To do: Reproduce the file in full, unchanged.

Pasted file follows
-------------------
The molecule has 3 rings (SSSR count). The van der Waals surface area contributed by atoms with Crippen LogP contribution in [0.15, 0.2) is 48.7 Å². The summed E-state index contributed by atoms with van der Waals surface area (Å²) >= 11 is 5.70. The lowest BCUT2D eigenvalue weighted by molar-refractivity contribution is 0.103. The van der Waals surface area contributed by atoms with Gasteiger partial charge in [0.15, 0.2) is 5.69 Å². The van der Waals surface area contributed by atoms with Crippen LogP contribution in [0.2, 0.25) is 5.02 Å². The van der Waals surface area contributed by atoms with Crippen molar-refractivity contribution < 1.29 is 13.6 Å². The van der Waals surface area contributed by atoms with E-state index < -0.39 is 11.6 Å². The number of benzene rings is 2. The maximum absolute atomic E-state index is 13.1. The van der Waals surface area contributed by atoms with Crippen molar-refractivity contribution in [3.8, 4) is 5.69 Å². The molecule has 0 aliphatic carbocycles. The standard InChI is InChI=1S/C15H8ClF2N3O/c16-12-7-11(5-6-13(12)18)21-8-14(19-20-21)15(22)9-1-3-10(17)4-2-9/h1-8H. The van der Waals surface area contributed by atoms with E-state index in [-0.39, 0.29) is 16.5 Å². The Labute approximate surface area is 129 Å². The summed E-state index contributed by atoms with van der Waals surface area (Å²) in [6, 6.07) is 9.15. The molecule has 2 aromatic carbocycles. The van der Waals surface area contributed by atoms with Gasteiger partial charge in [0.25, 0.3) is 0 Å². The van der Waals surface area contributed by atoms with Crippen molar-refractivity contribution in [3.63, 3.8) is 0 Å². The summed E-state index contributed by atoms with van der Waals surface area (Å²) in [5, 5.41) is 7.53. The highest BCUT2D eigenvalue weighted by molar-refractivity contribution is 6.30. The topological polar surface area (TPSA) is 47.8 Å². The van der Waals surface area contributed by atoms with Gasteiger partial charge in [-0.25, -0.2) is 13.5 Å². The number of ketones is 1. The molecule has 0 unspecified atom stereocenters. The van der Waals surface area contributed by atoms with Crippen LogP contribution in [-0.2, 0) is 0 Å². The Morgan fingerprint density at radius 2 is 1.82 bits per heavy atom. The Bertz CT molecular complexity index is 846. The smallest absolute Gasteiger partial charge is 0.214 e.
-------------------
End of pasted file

The molecule has 3 rings (SSSR count). The van der Waals surface area contributed by atoms with Crippen LogP contribution in [0.15, 0.2) is 48.7 Å². The summed E-state index contributed by atoms with van der Waals surface area (Å²) >= 11 is 5.70. The lowest BCUT2D eigenvalue weighted by molar-refractivity contribution is 0.103. The van der Waals surface area contributed by atoms with Gasteiger partial charge in [0.15, 0.2) is 5.69 Å². The van der Waals surface area contributed by atoms with Crippen LogP contribution in [0.2, 0.25) is 5.02 Å². The van der Waals surface area contributed by atoms with Crippen molar-refractivity contribution < 1.29 is 13.6 Å². The van der Waals surface area contributed by atoms with E-state index < -0.39 is 11.6 Å². The number of benzene rings is 2. The maximum absolute atomic E-state index is 13.1. The van der Waals surface area contributed by atoms with Crippen molar-refractivity contribution in [3.8, 4) is 5.69 Å². The molecule has 0 aliphatic carbocycles. The standard InChI is InChI=1S/C15H8ClF2N3O/c16-12-7-11(5-6-13(12)18)21-8-14(19-20-21)15(22)9-1-3-10(17)4-2-9/h1-8H. The van der Waals surface area contributed by atoms with E-state index in [-0.39, 0.29) is 16.5 Å². The Labute approximate surface area is 129 Å². The summed E-state index contributed by atoms with van der Waals surface area (Å²) in [6, 6.07) is 9.15. The molecule has 2 aromatic carbocycles. The van der Waals surface area contributed by atoms with Gasteiger partial charge in [0.25, 0.3) is 0 Å². The van der Waals surface area contributed by atoms with Crippen molar-refractivity contribution in [3.63, 3.8) is 0 Å². The summed E-state index contributed by atoms with van der Waals surface area (Å²) in [5, 5.41) is 7.53. The highest BCUT2D eigenvalue weighted by molar-refractivity contribution is 6.30. The topological polar surface area (TPSA) is 47.8 Å². The van der Waals surface area contributed by atoms with Gasteiger partial charge in [-0.25, -0.2) is 13.5 Å². The number of ketones is 1. The molecule has 0 unspecified atom stereocenters. The van der Waals surface area contributed by atoms with Crippen LogP contribution in [-0.2, 0) is 0 Å². The Morgan fingerprint density at radius 2 is 1.82 bits per heavy atom. The Bertz CT molecular complexity index is 846. The smallest absolute Gasteiger partial charge is 0.214 e.